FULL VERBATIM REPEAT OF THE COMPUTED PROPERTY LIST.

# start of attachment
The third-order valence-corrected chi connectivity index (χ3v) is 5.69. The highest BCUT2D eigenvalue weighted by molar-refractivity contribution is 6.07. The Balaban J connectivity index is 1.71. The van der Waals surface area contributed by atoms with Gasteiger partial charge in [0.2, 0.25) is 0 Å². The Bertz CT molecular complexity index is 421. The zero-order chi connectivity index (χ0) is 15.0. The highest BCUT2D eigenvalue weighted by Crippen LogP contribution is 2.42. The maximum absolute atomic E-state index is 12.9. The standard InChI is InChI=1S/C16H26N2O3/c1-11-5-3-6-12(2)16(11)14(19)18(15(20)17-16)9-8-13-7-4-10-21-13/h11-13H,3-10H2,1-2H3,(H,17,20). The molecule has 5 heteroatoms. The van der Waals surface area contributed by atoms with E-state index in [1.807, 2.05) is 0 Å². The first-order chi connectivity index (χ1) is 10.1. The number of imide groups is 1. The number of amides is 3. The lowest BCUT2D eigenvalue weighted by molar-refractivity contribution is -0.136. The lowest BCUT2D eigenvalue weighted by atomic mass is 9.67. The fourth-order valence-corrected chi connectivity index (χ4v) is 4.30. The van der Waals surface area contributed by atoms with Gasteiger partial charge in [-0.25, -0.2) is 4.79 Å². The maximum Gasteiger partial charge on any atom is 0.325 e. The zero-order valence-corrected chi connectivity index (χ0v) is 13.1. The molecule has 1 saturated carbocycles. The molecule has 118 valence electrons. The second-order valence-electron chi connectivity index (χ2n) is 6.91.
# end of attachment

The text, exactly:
The third-order valence-corrected chi connectivity index (χ3v) is 5.69. The highest BCUT2D eigenvalue weighted by molar-refractivity contribution is 6.07. The Balaban J connectivity index is 1.71. The van der Waals surface area contributed by atoms with Gasteiger partial charge in [0.2, 0.25) is 0 Å². The Bertz CT molecular complexity index is 421. The zero-order chi connectivity index (χ0) is 15.0. The highest BCUT2D eigenvalue weighted by Crippen LogP contribution is 2.42. The maximum absolute atomic E-state index is 12.9. The standard InChI is InChI=1S/C16H26N2O3/c1-11-5-3-6-12(2)16(11)14(19)18(15(20)17-16)9-8-13-7-4-10-21-13/h11-13H,3-10H2,1-2H3,(H,17,20). The molecule has 5 heteroatoms. The van der Waals surface area contributed by atoms with E-state index in [1.807, 2.05) is 0 Å². The first-order chi connectivity index (χ1) is 10.1. The number of imide groups is 1. The number of amides is 3. The lowest BCUT2D eigenvalue weighted by molar-refractivity contribution is -0.136. The lowest BCUT2D eigenvalue weighted by atomic mass is 9.67. The fourth-order valence-corrected chi connectivity index (χ4v) is 4.30. The van der Waals surface area contributed by atoms with Gasteiger partial charge in [-0.25, -0.2) is 4.79 Å². The maximum Gasteiger partial charge on any atom is 0.325 e. The zero-order valence-corrected chi connectivity index (χ0v) is 13.1. The molecule has 1 saturated carbocycles. The molecule has 118 valence electrons. The second-order valence-electron chi connectivity index (χ2n) is 6.91.